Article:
natural products than to intermolecular [3 ỵ 2] cycloaddition. A carbonyl group in the

tether fails to produce any good results, because this chromophore can quench the

TMS

hν,



(CH2)n



TMS

(CH2)n



n = 1 (80%, endo : exo = >10 :1)

n = 2 (78%, endo : exo = >10 :1)

n = 3 (81%, endo : exo = >10 :1)

n = 4 (93%, endo : exo = 4 :1)



TMS

hν, n(H2C)



(CH2)n

(CH2)n n = 1 (65%, endo : exo = >10 :1)

n = 2 (89%, endo : exo = >10 :1)

n(H2C)



Scheme 4.53



j 4 Formation of a Three Membered Ring



120



N COOMe



COOMe



hν, MeCN



+



MeOOC

N



N



+



112:113 =

8:5 (90%)



113



112



111

Scheme 4.54



R



R

N



X



N



X







R = Me, X = COOMe (80%)

R = OMe, X = COOMe (80%)

R = Me, X = COCF3 (38%)

Scheme 4.55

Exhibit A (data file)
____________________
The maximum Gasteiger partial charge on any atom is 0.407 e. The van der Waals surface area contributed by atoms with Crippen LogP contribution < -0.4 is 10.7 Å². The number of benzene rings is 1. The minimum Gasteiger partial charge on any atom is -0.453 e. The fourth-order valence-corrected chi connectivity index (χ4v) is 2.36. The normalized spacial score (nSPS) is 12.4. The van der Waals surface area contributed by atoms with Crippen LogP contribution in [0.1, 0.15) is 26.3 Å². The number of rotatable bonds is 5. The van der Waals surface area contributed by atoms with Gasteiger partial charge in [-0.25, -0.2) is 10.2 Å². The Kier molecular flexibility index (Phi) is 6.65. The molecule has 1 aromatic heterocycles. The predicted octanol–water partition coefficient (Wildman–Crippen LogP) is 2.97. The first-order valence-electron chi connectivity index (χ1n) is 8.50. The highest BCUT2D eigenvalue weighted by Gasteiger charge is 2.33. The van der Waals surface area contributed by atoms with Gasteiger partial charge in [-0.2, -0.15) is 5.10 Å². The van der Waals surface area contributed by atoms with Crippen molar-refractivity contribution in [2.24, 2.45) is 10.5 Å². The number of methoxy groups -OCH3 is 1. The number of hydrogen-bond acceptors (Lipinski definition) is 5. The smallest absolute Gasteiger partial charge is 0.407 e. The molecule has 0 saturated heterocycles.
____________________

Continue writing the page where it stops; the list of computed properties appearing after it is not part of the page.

exciplex between an arene and an alkene [82]. The length of tether length should be

( C )3 or 4 due to the formation of a favorable intramolecular charge transfer (CT)

complex between an arene and an alkene. When a heteroatom such as N [83, 84],

O [85], or Si [86] is incorporated in the place of a carbon atom in the tether, the [3 þ 2]

cycloadducts are formed in good yields with high regioselectivity (Schemes 4.55

to 4.57). When the b cyclodextrin complex of 5 (3 butenyloxy) 1,2,3,4 tetrahydro

naphthalene was irradiated in the solid phase, an effect of the cyclodextrin (CD)

hosting on the regioselectivity and enantioselectivity was found (Scheme 4.57) [87].

R



MeO



Si



R = OMe



Si





R=H



85%



Si

60%



Scheme 4.56



O



13%ee



hν, β-CD

R -R = -(CH2)4-



R

R



O





R=H



O



51%



Scheme 4.57



Jenkins et al. have reported on diastereocontrol in the intramolecular [3 ỵ 2]

cycloaddition. Here, (3R,5S)/(3S,5R) 5 phenyl 1 hepten 3 ol 114 was irradiated to

give a diastereopure [3 ỵ 2] cycloadduct 115 (Scheme 4.58) [88]. The other diaste

reomer (3S,5S)/(3R,5R) 114 gave an unresolved mixture.